Recent Florissant Bust Nets $70,000-plus in Black Market Street Value
~ by Trevor Phipps ~
The Teller County Sheriff’s Office is continuing their staunch crackdown on illegal marijuana cultivation and distribution operations, as part of a campaign to get certain illicit drugs and cannabis concentrates off the black market.
A recent, highly publicized bust occurred when the sheriff’s office received a tip that there may be illegal activity taking place on a property north of Florissant in the Indian Creek subdivision.
After getting the information in the morning on Friday, March 22, deputies responded to the property located at 826 Chipeta Creek Trail later that afternoon. According to sheriff authorities, once deputies arrived on the scene, they noticed “large totes containing processed marijuana and a butane hash oil lab on the back porch in plain view.”
The deputies knocked on the door of the residence located on the property and nobody answered the door. The authorities then secured the area while they worked towards obtaining a search warrant. Once the search warrant was obtained the property’s resident, 32-year-old Andrew Wilson eventually answered the door and was immediately detained while investigators conducted the search on the property.
The search was completed with help from DEA agents and the newly formed Teller County Narcotics Team. During the search, investigators found an operating butane extraction lab used to make THC concentrates or “shatter.” Along with the illegal manufacturing lab, the agents found equipment related to the operation including several boxes filled with cans of butane.
The search team also discovered more than 100 pounds of marijuana shake and trim used to manufacture the substance as well as over two pounds of the finished marijuana concentrate product. The authorities estimate that the street value of the “shatter” they confiscated alone is worth over $70,000 when sold over the black market.
Wilson, being the only person found at the residence, was placed under arrest and booked into the Teller County Jail. The suspect is being charged with offenses relating to marijuana and marijuana concentrates. He faces a class 1 drug felony, and a charge of extraction of marijuana concentrate which is a class 2 drug felony. Wilson is still being held in the jail in Divide with a bond set at $50,000, according to officials.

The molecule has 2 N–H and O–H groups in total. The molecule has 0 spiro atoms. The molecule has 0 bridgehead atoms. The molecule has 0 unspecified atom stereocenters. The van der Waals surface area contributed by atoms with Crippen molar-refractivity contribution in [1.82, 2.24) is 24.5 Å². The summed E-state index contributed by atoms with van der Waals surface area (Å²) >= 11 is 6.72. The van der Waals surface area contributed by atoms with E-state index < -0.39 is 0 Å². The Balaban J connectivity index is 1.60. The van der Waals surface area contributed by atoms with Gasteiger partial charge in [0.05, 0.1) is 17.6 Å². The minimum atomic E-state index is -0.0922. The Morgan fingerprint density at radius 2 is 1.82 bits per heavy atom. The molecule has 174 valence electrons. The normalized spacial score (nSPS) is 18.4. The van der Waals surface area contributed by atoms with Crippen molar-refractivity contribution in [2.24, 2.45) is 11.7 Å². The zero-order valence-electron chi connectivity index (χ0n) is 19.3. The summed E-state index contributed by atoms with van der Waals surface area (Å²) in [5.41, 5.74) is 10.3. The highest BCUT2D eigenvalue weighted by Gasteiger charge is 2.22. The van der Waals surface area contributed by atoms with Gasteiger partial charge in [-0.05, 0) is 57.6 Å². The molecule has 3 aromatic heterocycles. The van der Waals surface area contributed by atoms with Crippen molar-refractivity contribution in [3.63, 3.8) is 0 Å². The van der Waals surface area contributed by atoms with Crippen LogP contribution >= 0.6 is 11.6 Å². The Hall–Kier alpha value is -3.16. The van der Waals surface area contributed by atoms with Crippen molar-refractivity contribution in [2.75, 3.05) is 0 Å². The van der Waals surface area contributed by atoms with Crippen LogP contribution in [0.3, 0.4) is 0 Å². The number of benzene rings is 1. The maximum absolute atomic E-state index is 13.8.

Due to the potential dangers illegal “hash oil labs” pose to the public, the local sheriff’s office takes all of these cases seriously and they search the properties using extreme caution. “The danger posed to the public from an operation such as this is very clear,” said Teller County Sheriff Commander Greg Couch. “Making hash oil using flammable liquids is extremely dangerous and illegal. It has resulted in explosions, severe burns, and death.”
This hash oil threat was stressed by Teller County Sheriff Jason Mikesell during a presentation last week before the county commissioners. He cited the possibility of explosions.
Luckily for Teller County, according to Couch, deputies have only busted three marijuana concentrate operations since they began their crackdown on illegal drug operations at the beginning of 2018. Couch said that they found one hash lab in 2018 and the recent bust marked the second operation they have foiled this year.
According to the commander, there have not been any incidents reported that relate to hash labs blowing up or setting on fire in Teller County to date. However, Couch believes that it is hard to say whether injuries related to the illegal activity have occurred in the area or not due to the fact that many injuries of this type get covered up and do not get reported to authorities.
“The problem is that since manufacturing marijuana concentrates is illegal, people who get injured during the process are not reporting it,” Couch said. “In most cases, we will not know if a fire was started inside a house used for making these concentrates unless the house completely burns down. Many of the victims of mishaps that occur during the process go directly to the hospital or burn centers without notifying authorities and lie about what happened to them.”
The commander did say that one of the houses they recently busted with a hash lab contained an area inside it that looked as if building materials had been burnt at one time during the illegal manufacturing process.